The Michigan Books Project: February

MBPThe Little Free Library

The Little Free Library is a remarkable organization my roommate illuminated me to recently, and I am excited to say Michigan has around twenty-five! The map shows a heavy dispersion of libraries around Traverse City, Ann Arbor, the metro-Detroit area, and Flint. These micro-libraries are found all around the world, and the organization promotes the free exchange of books, a focus on universal literacy, and to encourage communities to read together. The libraries almost look like birdhouses, making them a bit surreptitious, but check out the map to find little free libraries close to you. Their official website also has kits and designs for how to build your own and register a library on the map. (Grand Rapids seems noticeably untouched, hint hint)

57th Michigan Antiquarian Book & Paper Show
9:30 a.m. – 5:00 p.m., Sunday, April 7, in Lansing, Mich.

Old books fascinate me. Reading a rare, odorous, foxed, dog-eared, coffee-stained, crispy-paged, antediluvian, severed-spine edition of a novel gives me some nebulous sense of connection. I feel as if I am relating to that book, understanding its origins, and feeling a history through it. To sound prosaic, I believe old books have character. The Michigan Antiquarian Book & Paper show is almost like a museum, allowing us to view gorgeous books in limited editions, signed copies, their original printing, and in their uninhibited, aging, ragged glory. I worked this show a couple years ago, and remember staring at a signed first edition of One Flew Over The Cuckoo’s Nest for what must have been an hour. (Unfortunately for me it was valued at $7,500) Anyway, this show will give you a chance to check out some amazing pieces of literary history.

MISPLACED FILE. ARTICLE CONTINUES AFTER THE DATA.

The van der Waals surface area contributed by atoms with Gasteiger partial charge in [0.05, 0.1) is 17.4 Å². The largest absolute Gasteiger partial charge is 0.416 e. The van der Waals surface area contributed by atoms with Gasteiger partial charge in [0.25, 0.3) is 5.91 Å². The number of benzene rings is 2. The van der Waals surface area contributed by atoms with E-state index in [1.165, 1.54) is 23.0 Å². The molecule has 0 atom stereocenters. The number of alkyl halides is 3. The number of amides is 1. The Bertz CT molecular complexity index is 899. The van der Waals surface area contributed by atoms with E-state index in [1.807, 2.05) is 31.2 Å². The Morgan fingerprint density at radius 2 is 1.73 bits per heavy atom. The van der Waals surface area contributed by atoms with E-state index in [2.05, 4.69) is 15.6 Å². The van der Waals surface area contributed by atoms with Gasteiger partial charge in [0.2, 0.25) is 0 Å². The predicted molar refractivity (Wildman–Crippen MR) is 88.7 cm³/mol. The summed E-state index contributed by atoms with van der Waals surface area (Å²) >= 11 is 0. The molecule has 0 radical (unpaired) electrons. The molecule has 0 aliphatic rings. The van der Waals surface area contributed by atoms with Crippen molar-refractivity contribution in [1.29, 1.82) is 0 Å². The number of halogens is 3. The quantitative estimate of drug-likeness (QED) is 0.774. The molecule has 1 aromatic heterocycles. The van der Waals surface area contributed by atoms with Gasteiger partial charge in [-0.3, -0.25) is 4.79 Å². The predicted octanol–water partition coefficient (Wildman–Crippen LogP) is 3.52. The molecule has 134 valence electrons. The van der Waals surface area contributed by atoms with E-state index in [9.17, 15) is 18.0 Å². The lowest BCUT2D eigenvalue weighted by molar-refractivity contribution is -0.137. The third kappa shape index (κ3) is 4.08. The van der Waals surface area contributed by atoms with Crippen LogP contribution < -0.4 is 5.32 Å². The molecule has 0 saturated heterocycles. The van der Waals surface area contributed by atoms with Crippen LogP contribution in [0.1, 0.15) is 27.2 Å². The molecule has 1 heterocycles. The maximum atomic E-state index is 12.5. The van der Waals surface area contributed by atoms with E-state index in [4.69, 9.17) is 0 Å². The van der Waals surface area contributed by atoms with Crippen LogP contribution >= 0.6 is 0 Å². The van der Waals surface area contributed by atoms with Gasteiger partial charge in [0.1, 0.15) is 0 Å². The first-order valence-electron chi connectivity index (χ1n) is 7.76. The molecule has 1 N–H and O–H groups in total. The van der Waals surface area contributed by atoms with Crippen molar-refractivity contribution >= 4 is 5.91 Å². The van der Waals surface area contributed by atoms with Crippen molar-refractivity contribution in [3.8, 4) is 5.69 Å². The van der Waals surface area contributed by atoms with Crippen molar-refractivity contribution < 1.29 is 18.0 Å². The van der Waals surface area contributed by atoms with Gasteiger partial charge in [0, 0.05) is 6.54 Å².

Featured Author: Jim Harrison

Jim Harrison is a Michigan native from Grayling, and a graduate of Michigan State University. He is a prolific poet and novelist known for writing about the struggles of nature in relation to man, also known for his knowledge of food and cooking, which reveals itself in his writing. His best-known work is perhaps Legends of the Fall. He often writes about rural areas, including several books that take place in Michigan’s Upper Peninsula.

Admittedly, I am slightly behind on my reading this month. Sorry readers! I got distracted reading Christopher Isherwood. I am currently reading a collection of novellas by Harrison entitled The Farmer’s Daughter. I have found myself intrigued by Harrison’s vivid yet direct prose that frequently focuses on developing landscapes and animals as characters. In The Farmer’s Daughter, farm animals and dogs have particular personalities that correlate well with the descriptions of rural America. More so, Harrison’s straightforward attention to human motivations, including blatant and powerful descriptions of human sexuality, makes the characters seem unscripted and believable. While Harrison’s young female protagonist, Sarah Holcomb, is precocious, she still has a sense of naiveté and inexperience that make her relatable. Also, while Harrison eruditely references a hodgepodge of literature, it doesn’t come off venomous or intentionally isolating. It’s as if Harrison is giving us some insight into his own literary history. I am very excited to read the next couple novellas in this collection, and can’t wait to read more of his work.

Aram Mrjoian,Feature Writer

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